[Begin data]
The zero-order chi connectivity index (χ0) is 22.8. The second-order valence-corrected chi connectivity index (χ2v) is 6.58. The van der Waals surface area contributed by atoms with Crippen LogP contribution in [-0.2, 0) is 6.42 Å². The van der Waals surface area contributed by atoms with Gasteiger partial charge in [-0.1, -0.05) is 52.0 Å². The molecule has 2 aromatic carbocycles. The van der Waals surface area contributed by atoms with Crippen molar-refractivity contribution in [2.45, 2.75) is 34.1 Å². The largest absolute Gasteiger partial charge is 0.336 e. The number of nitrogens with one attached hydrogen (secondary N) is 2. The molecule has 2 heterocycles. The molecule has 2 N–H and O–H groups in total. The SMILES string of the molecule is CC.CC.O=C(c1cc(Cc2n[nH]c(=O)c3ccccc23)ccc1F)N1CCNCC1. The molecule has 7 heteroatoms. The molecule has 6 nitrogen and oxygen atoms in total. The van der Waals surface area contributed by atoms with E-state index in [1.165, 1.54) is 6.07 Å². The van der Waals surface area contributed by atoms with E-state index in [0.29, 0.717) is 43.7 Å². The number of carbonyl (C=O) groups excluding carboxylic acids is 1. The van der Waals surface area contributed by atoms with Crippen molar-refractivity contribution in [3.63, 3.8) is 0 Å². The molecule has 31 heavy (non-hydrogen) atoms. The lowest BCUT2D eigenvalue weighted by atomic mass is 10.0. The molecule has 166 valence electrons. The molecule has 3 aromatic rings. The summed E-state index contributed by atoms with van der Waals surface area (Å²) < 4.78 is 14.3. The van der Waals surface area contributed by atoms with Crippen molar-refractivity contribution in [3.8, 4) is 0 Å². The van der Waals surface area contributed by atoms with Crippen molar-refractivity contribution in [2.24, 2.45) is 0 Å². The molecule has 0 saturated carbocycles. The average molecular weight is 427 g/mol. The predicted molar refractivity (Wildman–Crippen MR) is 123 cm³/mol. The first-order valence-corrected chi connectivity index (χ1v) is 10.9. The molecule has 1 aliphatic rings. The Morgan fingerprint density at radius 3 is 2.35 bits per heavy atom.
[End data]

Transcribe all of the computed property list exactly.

The zero-order chi connectivity index (χ0) is 22.8. The second-order valence-corrected chi connectivity index (χ2v) is 6.58. The van der Waals surface area contributed by atoms with Crippen LogP contribution in [-0.2, 0) is 6.42 Å². The van der Waals surface area contributed by atoms with Gasteiger partial charge in [-0.1, -0.05) is 52.0 Å². The molecule has 2 aromatic carbocycles. The van der Waals surface area contributed by atoms with Crippen molar-refractivity contribution in [2.45, 2.75) is 34.1 Å². The largest absolute Gasteiger partial charge is 0.336 e. The number of nitrogens with one attached hydrogen (secondary N) is 2. The molecule has 2 heterocycles. The molecule has 2 N–H and O–H groups in total. The SMILES string of the molecule is CC.CC.O=C(c1cc(Cc2n[nH]c(=O)c3ccccc23)ccc1F)N1CCNCC1. The molecule has 7 heteroatoms. The molecule has 6 nitrogen and oxygen atoms in total. The van der Waals surface area contributed by atoms with E-state index in [1.165, 1.54) is 6.07 Å². The van der Waals surface area contributed by atoms with E-state index in [0.29, 0.717) is 43.7 Å². The number of carbonyl (C=O) groups excluding carboxylic acids is 1. The van der Waals surface area contributed by atoms with Crippen molar-refractivity contribution in [3.63, 3.8) is 0 Å². The molecule has 31 heavy (non-hydrogen) atoms. The lowest BCUT2D eigenvalue weighted by atomic mass is 10.0. The molecule has 166 valence electrons. The molecule has 3 aromatic rings. The summed E-state index contributed by atoms with van der Waals surface area (Å²) < 4.78 is 14.3. The van der Waals surface area contributed by atoms with Crippen molar-refractivity contribution in [3.8, 4) is 0 Å². The van der Waals surface area contributed by atoms with Crippen molar-refractivity contribution in [2.24, 2.45) is 0 Å². The molecule has 0 saturated carbocycles. The average molecular weight is 427 g/mol. The predicted molar refractivity (Wildman–Crippen MR) is 123 cm³/mol. The first-order valence-corrected chi connectivity index (χ1v) is 10.9. The molecule has 1 aliphatic rings. The Morgan fingerprint density at radius 3 is 2.35 bits per heavy atom.